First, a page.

Published: 15 December 2014
Hybrid cell solution brings solar efficiency to record high
Australian solar researchers have converted more than 40 per cent of the sunlight hitting a solar panel into electricity, the highest efficiency ever reported.
A record for solar panel efficiency has been reached in Sydney by combining different types of photovoltaic panel and focussing the sunlight.
Credit: Flickr/Powerhouse Museum CC BY-NC-ND 2.0
The record efficiency was achieved in outdoor tests in Sydney, before being independently confirmed by the National Renewable Energy Laboratory (NREL) at its outdoor test facility in the US.
‘We used commercial solar cells, but in a new way, so these efficiency improvements are readily accessible to the solar industry,’ said Dr Mark Keevers, the University of NSW researcher who managed the project.
The research team combined two different types of panel: advanced triple junction cells and conventional silicon cells. Light ‘wasted’ by the triple junction cells is then split into different spectra and directed onto the silicon cells.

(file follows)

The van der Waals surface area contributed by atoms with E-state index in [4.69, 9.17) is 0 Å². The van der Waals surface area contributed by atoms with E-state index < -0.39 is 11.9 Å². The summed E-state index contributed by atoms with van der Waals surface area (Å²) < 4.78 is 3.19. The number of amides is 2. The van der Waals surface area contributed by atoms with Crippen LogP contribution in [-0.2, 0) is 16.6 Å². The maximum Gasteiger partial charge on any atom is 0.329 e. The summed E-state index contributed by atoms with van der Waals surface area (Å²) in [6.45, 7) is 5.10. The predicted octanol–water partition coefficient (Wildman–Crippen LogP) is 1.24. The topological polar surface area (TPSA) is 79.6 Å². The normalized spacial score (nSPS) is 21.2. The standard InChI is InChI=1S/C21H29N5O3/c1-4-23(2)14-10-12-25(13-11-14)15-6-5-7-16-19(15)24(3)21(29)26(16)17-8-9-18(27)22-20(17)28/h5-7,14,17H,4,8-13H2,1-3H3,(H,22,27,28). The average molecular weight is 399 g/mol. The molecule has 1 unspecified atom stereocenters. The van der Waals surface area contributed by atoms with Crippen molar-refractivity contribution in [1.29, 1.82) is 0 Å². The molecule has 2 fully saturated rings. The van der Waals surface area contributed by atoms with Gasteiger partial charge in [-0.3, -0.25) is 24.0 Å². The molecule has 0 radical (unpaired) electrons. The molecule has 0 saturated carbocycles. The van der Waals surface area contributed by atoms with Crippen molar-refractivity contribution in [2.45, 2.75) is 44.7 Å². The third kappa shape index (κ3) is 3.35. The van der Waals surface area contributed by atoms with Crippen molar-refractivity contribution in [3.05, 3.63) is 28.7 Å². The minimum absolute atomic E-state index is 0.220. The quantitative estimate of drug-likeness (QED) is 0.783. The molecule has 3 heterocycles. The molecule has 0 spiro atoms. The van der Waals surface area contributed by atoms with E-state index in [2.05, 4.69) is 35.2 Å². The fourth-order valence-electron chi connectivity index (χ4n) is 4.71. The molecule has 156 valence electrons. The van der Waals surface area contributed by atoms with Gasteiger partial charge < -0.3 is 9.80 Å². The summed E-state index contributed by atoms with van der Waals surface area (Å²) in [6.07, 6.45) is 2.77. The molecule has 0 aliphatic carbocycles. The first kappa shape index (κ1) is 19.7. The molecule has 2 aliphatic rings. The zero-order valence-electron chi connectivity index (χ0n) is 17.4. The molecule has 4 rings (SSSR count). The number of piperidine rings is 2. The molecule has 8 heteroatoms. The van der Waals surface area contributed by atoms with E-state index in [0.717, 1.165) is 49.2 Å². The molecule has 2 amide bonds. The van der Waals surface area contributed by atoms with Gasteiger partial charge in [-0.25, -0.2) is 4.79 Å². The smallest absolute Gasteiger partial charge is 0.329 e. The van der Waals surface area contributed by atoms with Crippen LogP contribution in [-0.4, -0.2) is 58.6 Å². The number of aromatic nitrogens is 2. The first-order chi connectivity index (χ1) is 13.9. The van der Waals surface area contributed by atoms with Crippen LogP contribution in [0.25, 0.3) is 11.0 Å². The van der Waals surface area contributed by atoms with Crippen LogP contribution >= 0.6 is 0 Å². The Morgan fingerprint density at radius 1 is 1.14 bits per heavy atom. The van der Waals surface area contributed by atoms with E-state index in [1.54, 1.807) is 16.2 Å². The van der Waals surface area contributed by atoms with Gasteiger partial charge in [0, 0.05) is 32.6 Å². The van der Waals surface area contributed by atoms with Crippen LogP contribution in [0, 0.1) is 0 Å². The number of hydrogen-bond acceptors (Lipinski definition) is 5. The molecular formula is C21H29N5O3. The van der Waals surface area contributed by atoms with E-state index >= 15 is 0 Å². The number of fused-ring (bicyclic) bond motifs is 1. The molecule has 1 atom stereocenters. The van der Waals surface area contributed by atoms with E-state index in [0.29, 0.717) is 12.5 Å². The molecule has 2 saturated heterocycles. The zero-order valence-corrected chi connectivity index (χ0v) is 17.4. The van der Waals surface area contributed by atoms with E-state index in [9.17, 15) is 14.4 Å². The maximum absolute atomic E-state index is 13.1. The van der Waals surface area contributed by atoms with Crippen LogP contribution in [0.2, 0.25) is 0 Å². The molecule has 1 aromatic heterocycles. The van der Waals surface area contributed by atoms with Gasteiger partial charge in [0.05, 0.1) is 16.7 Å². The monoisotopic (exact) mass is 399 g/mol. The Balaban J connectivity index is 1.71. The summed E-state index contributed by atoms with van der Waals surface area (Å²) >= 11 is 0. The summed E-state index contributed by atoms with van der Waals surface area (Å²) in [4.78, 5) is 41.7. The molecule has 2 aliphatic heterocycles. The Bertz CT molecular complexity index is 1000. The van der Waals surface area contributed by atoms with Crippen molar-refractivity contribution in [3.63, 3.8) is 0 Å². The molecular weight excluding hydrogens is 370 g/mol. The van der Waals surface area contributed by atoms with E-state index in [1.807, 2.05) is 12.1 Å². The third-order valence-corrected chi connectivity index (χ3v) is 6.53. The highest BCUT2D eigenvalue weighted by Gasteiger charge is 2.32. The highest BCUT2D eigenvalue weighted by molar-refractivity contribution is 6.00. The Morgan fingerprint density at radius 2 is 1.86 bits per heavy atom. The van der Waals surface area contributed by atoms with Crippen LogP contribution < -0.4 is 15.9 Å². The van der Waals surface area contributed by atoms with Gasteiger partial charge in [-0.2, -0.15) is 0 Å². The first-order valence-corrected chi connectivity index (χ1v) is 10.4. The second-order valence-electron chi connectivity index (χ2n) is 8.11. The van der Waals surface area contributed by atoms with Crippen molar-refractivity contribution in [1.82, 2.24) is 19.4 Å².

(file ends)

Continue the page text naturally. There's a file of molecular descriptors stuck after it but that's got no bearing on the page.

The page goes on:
‘The new results are based on the use of focused sunlight, and are particularly relevant to photovoltaic “power towers” being developed in Australia,’ said Professor Martin Green, Director of the Advanced Centre for Advanced Photovoltaics at UNSW.
Power towers are being developed by Australian company, RayGen Resources, which provided design and technical support for the high efficiency prototype. Another partner in the research was Spectrolab, a US-based company that provided some of the cells used in the project.
The work was funded by the Australian Renewable Energy Agency (ARENA) and supported by the Australia-US Institute for Advanced Photovoltaics (AUSIAPV).
‘We hope to see this home grown innovation take the next steps from prototyping to pilot scale demonstrations. Ultimately, more efficient commercial solar plants will make renewable energy cheaper, increasing its competitiveness,’ said ARENA CEO Ivor Frischknecht.
The 40 per cent efficiency achievement is outlined in a paper expected to be published soon in the journal, Progress in Photovoltaics .